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Post-installation care of your plants and landscape.

Watering – The Most Important Plant and Garden Care Task:

Now that your landscape or garden design project is complete, its success or failure is now dependent on whether or not you meet your plants’ water needs. Research has shown that a plant’s growth rate is affected for years by the way they were treated after transplanting. Failure to adequately water the first season will have short- and long-term repercussions on your landscape.

Here is an Echinacea plant thriving in a beautiful organic gardening landscape.

When: April – October: Mornings are best, but anytime of day is ok. November – March: No need to water.

How Much:1.5″ of rainfall per week or if done manually with a hose: 5 minute per tree, 1 minute per shrub and 10 seconds per perennial.

How Often: 1 time per week in normal temperatures. 2 times in hot weather. The soil in the root zone should not become dried out. Do this for at least the first growing season and preferably the second.

How to Apply: Using a hose, apply water over the root area, not the leaves.

 

Two essential gadgets:

1. Watering Wand – This is a 2.5 ft rigid extension that screws onto the end of the hose. It allows you to water without bending over and it distributes the water in a gentle shower that will not wash the mulch or soil off the root zone. It is available at most garden centers or hardware stores for $10 – $15.

2. Rain Gauge – This is a simple device that sticks into the ground and measures rainfall. If it reads less than 1.5 in of rain per week, you’ll know that the plants need more water. Until you pick one of these up, a coffee mug will suffice. Approximate cost is $5.
Do not use a sprinkler to water. Fifty percent of the water is lost through evaporation and the other 50% can lead to excessively high moisture levels on the foliage, resulting in water-born fungi. Sprinklers were meant for lawns.

If you have any questions about watering or other post-installation plant care issues, please call.

Jim McSweeney: 413-582-4088

Organic Pest Control – The Way Hilltown Tree and Garden Manages Pests:

Eastern and forest tent caterpillars crawling on a leaf are pictured here, which can cause immense damage.Organic Pest Control, also known as Plant Health Care or Integrated Pest Management (I.P.M.), is the way Hilltown Tree & Garden manages pests. Practicing Plant Health Care will significantly decrease, if not eliminate, the use of hazardous chemicals in the landscape.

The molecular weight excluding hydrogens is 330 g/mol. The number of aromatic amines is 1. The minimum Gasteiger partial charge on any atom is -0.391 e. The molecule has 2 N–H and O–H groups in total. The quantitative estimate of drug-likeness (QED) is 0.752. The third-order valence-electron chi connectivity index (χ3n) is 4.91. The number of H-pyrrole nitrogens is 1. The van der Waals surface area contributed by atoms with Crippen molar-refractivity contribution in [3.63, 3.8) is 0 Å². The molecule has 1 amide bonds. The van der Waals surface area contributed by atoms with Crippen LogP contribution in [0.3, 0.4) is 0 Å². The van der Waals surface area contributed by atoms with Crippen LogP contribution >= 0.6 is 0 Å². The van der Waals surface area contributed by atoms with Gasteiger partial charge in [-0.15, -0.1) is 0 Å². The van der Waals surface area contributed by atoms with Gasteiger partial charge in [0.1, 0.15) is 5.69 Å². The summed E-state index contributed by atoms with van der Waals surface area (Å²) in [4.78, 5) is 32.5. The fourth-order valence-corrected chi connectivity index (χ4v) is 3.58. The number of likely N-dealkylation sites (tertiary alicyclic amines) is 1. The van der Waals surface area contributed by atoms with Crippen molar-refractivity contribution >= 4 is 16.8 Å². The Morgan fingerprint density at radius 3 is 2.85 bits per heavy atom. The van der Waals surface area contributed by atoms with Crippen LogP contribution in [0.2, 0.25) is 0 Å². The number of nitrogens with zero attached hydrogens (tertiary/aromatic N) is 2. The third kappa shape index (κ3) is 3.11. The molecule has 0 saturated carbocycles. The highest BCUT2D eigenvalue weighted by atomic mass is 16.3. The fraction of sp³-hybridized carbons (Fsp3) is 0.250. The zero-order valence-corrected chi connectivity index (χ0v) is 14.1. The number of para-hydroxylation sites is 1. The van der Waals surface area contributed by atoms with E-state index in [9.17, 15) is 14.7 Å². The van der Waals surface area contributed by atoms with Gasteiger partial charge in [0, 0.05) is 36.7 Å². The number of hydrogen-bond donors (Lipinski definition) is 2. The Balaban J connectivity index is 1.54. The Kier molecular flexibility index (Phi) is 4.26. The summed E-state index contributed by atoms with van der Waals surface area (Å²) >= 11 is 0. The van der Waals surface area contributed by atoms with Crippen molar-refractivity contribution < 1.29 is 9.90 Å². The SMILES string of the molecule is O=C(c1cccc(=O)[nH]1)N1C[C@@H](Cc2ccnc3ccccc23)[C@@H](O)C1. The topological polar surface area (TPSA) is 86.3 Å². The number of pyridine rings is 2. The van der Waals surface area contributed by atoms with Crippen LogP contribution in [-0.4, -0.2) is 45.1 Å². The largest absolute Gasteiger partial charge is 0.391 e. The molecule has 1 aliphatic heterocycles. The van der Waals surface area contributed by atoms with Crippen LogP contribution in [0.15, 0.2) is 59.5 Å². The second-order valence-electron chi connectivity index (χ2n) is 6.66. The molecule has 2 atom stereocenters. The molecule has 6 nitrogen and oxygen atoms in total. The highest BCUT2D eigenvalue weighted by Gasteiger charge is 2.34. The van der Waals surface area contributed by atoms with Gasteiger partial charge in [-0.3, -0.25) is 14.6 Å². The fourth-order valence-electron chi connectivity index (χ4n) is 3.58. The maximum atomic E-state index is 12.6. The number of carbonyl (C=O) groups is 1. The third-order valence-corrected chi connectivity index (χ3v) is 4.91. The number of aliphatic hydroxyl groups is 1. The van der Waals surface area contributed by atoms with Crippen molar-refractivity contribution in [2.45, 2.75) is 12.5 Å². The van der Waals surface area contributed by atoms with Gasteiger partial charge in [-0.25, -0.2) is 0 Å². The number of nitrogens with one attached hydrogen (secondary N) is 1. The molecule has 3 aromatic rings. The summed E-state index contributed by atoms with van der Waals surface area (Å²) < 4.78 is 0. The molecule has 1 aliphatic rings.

There are two main reasons to practice Plant Health Care. The first is that it will promote a balanced ecosystem that will have few if any deleterious effects on non-target organisms like humans, pets, beneficial insects, water or air quality. The second reason is that it works both in the short- and long-run if properly implemented.

Our Plant Health Care programs focus on keeping your trees, shrubs, and perennials as healthy and vigorous as possible. A proper combination of pruning, mulching, and organic fertilization allows your plants to use their own natural defenses. In some situations these are not enough or need to be used in conjunction with the application of a bio-rational pesticide. Examples of bio-rational pesticides are horticultural oils, soap, neem, or Bacillus thuringiensis (BT). There are many choices and Hilltown Tree & Garden’s certified arborists are trained in the various options.

In the rare case that conventional pesticides are needed, a Massachusetts licensed pesticide applicator and certified arborist will apply the pesticide in an environmentally responsible manner. An example of this is our use of the Mauget System. This is a system where small holes are drilled into the trunk or buttress roots. Then pressurized capsules with a small amount of fungicide, fertilizer, or insecticide are inserted into the holes. The tree takes up the product into its vascular system and is distributed throughout the entire tree.

This is a hemlock tree being injected for the woolly adelgid by hilltown tree and garden.

Hemlock Tree injected for the Woolly Adelgid


Here is a hemlock tree being injected for the detrimental pest woolly adelgid.
A close look at the how a sugar maple tree is treated through injection for woolly adelgid infection.

Sugar Maple Tree injected for the
Forest Tent Caterpillar


Pictured here is a sugar maple tree being treated for a forest tent caterpillar infestation by Hilltown Tree & Garden.
Gypsy moth caterpillars, like this one pictured, can strip a tree of its leaves.

The benefits of this system are:

1. No off target drift
2. Longer residual effect
3. Reduced contact with beneficial organisms
4. Less likely to decompose by sunlight and weather

The Mauget System is a proven method for controlling gypsy moth, hemlock woolly adelgid, eastern tent caterpillar, and forest tent caterpillar on large trees too tall to be sprayed with the bio-rationals, such as BT or horticultural oil.

Hilltown Tree & Garden takes its stewardship to the environment seriously. With an educated and holistic approach to pest management, landscapes can be managed in a way that benefits people, pets, trees, insects, air, and water.

 

If you have any questions about natural pest control, please call:

Jim McSweeney: 413-582-4088

For more information on Plant Care and Garden Design and Maintenance, see Jim’s Upcoming Workshops.


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